This same issue applies to the Docker snap. Docker v20.10.x came out 6 months ago. There’s been 6 patch releases since then yet the Docker snap still defaults to a very, very old version. You have to switch to the beta or edge branches to get a newer version yet v20.10.x is and has been stable for a long time.
Again, people are busy I get it. This is why we have automation, CI, and DevOps. The package manager of the future should be using modern Software Engineering, not HumanOps.
Lack of Open Source Infrastructure - This is something Snap haters have mentioned since day 1 that I typically ignored. Snaps are hosted by Canonical, in their store, and there’s no alternatives. Even snap names are gate keeped. I’ve had names not approved just because it was short and they want to preserve it…. what? I’ve had names taken from me to give to someone else without an email or anything. In the beginning, there was an effort of an open source Snap Store but that died out. While I didn’t care in the past, the issues I’ve pointed out above have made me re-think my position. I now do feel a bit locked in to the blackbox of the Snap Store.
There’s other reasons why I want to leave Snaps that are hard for me to explain. I don’t have great examples and there’s a bit of opinion involved. I rather leave it here rather than try to call anyone out. That’s not what this is about.
It’s Not all Bad
I don’t want to give the impression that Snaps are a dumpster fire. I don’t believe that at all. There’s still a lot to like about them and for some use cases they are still very valuable. In order to make this post a bit more balanced, here’s a few of the things I like:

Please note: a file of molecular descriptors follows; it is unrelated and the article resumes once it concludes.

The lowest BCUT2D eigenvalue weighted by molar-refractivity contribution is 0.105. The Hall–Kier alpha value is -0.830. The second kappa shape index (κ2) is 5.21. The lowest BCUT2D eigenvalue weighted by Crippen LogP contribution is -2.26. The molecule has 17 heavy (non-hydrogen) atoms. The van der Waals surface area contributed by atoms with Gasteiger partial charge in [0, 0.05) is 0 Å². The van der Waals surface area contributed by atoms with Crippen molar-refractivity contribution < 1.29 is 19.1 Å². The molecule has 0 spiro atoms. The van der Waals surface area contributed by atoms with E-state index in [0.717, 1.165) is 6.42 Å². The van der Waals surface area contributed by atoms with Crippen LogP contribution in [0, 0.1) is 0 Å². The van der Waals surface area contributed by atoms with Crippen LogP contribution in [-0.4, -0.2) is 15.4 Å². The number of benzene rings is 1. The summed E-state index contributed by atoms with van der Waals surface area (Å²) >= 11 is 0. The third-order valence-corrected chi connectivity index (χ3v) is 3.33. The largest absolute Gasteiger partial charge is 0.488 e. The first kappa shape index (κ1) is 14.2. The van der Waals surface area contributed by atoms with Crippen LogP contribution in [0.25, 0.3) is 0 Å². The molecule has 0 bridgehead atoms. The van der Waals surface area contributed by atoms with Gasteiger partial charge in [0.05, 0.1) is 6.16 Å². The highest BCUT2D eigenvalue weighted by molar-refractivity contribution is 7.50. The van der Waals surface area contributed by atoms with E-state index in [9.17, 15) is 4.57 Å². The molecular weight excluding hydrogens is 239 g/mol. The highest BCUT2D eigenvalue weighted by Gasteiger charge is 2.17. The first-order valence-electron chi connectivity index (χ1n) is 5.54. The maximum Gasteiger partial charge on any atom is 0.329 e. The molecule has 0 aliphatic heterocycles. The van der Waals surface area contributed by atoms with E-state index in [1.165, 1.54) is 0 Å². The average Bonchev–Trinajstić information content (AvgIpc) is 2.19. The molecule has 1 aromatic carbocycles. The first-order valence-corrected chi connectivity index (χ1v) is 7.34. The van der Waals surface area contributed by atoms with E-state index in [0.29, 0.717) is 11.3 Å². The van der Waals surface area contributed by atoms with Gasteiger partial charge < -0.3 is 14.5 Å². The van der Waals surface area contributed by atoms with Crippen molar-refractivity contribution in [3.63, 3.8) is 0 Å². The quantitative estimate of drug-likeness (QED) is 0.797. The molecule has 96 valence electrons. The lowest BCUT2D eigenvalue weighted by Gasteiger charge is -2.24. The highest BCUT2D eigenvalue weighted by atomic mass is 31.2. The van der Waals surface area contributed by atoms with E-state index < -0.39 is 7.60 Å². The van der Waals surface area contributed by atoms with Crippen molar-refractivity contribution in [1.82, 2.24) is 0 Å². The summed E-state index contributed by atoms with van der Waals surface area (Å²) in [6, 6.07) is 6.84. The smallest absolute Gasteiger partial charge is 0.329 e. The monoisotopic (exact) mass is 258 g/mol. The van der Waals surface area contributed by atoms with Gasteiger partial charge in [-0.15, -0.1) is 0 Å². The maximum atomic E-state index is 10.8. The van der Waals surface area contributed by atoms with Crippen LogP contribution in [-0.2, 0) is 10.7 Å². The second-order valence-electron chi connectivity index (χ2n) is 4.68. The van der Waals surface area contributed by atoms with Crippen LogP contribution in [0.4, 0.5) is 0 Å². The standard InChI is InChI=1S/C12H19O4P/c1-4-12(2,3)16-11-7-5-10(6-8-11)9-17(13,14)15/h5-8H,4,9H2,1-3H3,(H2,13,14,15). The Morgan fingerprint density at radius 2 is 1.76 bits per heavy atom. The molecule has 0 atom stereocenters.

- Metrics - As a snap developer, when you are logged in you get metrics on your snap. Not only is this useful, they are presented in a very visually pleasing way.
- Desktop Apps - Snaps are still my favorite way to get desktop apps, especially proprietary ones. I still use them to install Spotify, Slack, 1Password, Telegram, and more.
- Auto Updating - This is still a very cool and useful feature. It’s a great feeling to push a new release to the Snap Store and within a few hours see how many users already have the new version. It’s motivating for a developer and helps with support.
- Unique Features - There’s random things snaps can do that are pretty cool. For example, you can install multiple versions of a snap at the same time. You don’t care about it until you do. There’s several random features like this about snaps that make me smile.
What will Happen to my Snaps
I will eventually get rid of all my snaps.
For snaps of my own software such as Sonar and cu-ddns, I will slowly phase them out this year in favor of other install methods. For snaps of other people’s software such as CircleCI, Pocket Casts, or hub, I will try to hand over the snaps to their original owner or if not, a community member. If there’s no interest from either, then I’d phase out those snaps as well.
It was a fun run but for the time being, my foray into snaps is over. We’ll go our separate ways.